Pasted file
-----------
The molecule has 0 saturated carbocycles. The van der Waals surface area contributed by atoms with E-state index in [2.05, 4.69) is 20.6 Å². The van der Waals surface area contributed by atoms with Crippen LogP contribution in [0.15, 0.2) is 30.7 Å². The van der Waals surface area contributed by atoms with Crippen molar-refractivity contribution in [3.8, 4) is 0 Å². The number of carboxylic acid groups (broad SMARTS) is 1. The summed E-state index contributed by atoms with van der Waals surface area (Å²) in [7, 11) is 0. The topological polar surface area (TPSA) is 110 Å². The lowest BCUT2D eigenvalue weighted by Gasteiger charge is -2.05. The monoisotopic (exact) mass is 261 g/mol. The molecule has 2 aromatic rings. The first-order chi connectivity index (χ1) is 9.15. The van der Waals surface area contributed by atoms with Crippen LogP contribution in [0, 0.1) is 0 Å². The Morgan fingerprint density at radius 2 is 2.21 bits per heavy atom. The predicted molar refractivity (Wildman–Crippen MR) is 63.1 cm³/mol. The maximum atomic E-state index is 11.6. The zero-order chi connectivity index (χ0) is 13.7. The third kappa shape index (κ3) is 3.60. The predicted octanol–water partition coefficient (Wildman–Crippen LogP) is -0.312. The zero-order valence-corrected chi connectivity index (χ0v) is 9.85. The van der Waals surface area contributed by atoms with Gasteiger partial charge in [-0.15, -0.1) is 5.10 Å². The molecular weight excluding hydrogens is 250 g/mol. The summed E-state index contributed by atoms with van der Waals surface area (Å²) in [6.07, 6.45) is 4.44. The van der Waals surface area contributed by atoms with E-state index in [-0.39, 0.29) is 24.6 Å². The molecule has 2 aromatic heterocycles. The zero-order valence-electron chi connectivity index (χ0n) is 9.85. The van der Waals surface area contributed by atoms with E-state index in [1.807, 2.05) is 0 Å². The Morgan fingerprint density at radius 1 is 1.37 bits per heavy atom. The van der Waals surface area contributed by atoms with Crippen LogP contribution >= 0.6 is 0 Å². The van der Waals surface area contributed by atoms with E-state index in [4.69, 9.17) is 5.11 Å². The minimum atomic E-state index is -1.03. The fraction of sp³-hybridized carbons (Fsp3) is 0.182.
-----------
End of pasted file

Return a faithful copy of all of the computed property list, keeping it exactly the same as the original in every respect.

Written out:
The molecule has 0 saturated carbocycles. The van der Waals surface area contributed by atoms with E-state index in [2.05, 4.69) is 20.6 Å². The van der Waals surface area contributed by atoms with Crippen LogP contribution in [0.15, 0.2) is 30.7 Å². The van der Waals surface area contributed by atoms with Crippen molar-refractivity contribution in [3.8, 4) is 0 Å². The number of carboxylic acid groups (broad SMARTS) is 1. The summed E-state index contributed by atoms with van der Waals surface area (Å²) in [7, 11) is 0. The topological polar surface area (TPSA) is 110 Å². The lowest BCUT2D eigenvalue weighted by Gasteiger charge is -2.05. The monoisotopic (exact) mass is 261 g/mol. The molecule has 2 aromatic rings. The first-order chi connectivity index (χ1) is 9.15. The van der Waals surface area contributed by atoms with Crippen LogP contribution in [0, 0.1) is 0 Å². The Morgan fingerprint density at radius 2 is 2.21 bits per heavy atom. The predicted molar refractivity (Wildman–Crippen MR) is 63.1 cm³/mol. The maximum atomic E-state index is 11.6. The zero-order chi connectivity index (χ0) is 13.7. The third kappa shape index (κ3) is 3.60. The predicted octanol–water partition coefficient (Wildman–Crippen LogP) is -0.312. The zero-order valence-corrected chi connectivity index (χ0v) is 9.85. The van der Waals surface area contributed by atoms with Gasteiger partial charge in [-0.15, -0.1) is 5.10 Å². The molecular weight excluding hydrogens is 250 g/mol. The summed E-state index contributed by atoms with van der Waals surface area (Å²) in [6.07, 6.45) is 4.44. The van der Waals surface area contributed by atoms with E-state index in [-0.39, 0.29) is 24.6 Å². The molecule has 2 aromatic heterocycles. The zero-order valence-electron chi connectivity index (χ0n) is 9.85. The van der Waals surface area contributed by atoms with E-state index in [1.807, 2.05) is 0 Å². The Morgan fingerprint density at radius 1 is 1.37 bits per heavy atom. The van der Waals surface area contributed by atoms with Crippen LogP contribution >= 0.6 is 0 Å². The van der Waals surface area contributed by atoms with E-state index in [4.69, 9.17) is 5.11 Å². The minimum atomic E-state index is -1.03. The fraction of sp³-hybridized carbons (Fsp3) is 0.182.